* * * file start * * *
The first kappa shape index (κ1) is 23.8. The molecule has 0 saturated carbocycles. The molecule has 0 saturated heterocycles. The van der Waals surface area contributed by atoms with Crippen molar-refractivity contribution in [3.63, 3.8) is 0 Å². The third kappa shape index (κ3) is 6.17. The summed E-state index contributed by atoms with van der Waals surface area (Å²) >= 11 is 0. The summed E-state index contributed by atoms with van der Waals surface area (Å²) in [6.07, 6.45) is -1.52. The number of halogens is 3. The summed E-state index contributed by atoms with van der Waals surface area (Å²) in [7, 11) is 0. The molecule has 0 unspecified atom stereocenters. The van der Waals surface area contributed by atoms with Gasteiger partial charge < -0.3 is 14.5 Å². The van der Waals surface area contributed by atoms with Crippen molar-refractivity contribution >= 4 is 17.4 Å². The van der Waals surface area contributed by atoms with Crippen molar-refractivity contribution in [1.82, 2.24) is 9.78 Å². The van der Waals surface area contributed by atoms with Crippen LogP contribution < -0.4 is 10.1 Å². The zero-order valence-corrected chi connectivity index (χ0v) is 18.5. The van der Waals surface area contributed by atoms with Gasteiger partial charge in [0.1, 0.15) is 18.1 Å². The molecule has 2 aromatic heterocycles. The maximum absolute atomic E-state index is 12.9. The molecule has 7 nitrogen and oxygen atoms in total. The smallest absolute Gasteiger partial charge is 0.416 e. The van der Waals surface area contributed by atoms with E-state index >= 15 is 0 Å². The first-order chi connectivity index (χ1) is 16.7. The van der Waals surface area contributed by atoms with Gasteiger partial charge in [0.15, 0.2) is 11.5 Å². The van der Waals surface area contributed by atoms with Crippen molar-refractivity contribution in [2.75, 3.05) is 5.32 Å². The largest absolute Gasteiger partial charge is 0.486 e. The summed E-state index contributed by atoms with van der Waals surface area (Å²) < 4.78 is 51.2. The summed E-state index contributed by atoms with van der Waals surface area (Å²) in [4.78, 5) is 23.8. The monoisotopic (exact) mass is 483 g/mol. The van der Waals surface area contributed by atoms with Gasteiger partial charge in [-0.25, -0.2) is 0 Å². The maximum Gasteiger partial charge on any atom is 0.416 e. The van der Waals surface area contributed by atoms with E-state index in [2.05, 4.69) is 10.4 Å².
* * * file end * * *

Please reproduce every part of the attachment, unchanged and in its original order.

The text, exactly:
The first kappa shape index (κ1) is 23.8. The molecule has 0 saturated carbocycles. The molecule has 0 saturated heterocycles. The van der Waals surface area contributed by atoms with Crippen molar-refractivity contribution in [3.63, 3.8) is 0 Å². The third kappa shape index (κ3) is 6.17. The summed E-state index contributed by atoms with van der Waals surface area (Å²) >= 11 is 0. The summed E-state index contributed by atoms with van der Waals surface area (Å²) in [6.07, 6.45) is -1.52. The number of halogens is 3. The summed E-state index contributed by atoms with van der Waals surface area (Å²) in [7, 11) is 0. The molecule has 0 unspecified atom stereocenters. The van der Waals surface area contributed by atoms with Gasteiger partial charge < -0.3 is 14.5 Å². The van der Waals surface area contributed by atoms with Crippen molar-refractivity contribution >= 4 is 17.4 Å². The van der Waals surface area contributed by atoms with Crippen molar-refractivity contribution in [1.82, 2.24) is 9.78 Å². The van der Waals surface area contributed by atoms with Crippen LogP contribution < -0.4 is 10.1 Å². The zero-order valence-corrected chi connectivity index (χ0v) is 18.5. The van der Waals surface area contributed by atoms with Gasteiger partial charge in [0.1, 0.15) is 18.1 Å². The molecule has 2 aromatic heterocycles. The maximum absolute atomic E-state index is 12.9. The molecule has 7 nitrogen and oxygen atoms in total. The smallest absolute Gasteiger partial charge is 0.416 e. The van der Waals surface area contributed by atoms with E-state index >= 15 is 0 Å². The first-order chi connectivity index (χ1) is 16.7. The van der Waals surface area contributed by atoms with Gasteiger partial charge in [0.15, 0.2) is 11.5 Å². The van der Waals surface area contributed by atoms with Crippen molar-refractivity contribution in [2.75, 3.05) is 5.32 Å². The largest absolute Gasteiger partial charge is 0.486 e. The summed E-state index contributed by atoms with van der Waals surface area (Å²) < 4.78 is 51.2. The summed E-state index contributed by atoms with van der Waals surface area (Å²) in [4.78, 5) is 23.8. The monoisotopic (exact) mass is 483 g/mol. The van der Waals surface area contributed by atoms with Gasteiger partial charge in [-0.25, -0.2) is 0 Å². The maximum Gasteiger partial charge on any atom is 0.416 e. The van der Waals surface area contributed by atoms with E-state index in [2.05, 4.69) is 10.4 Å².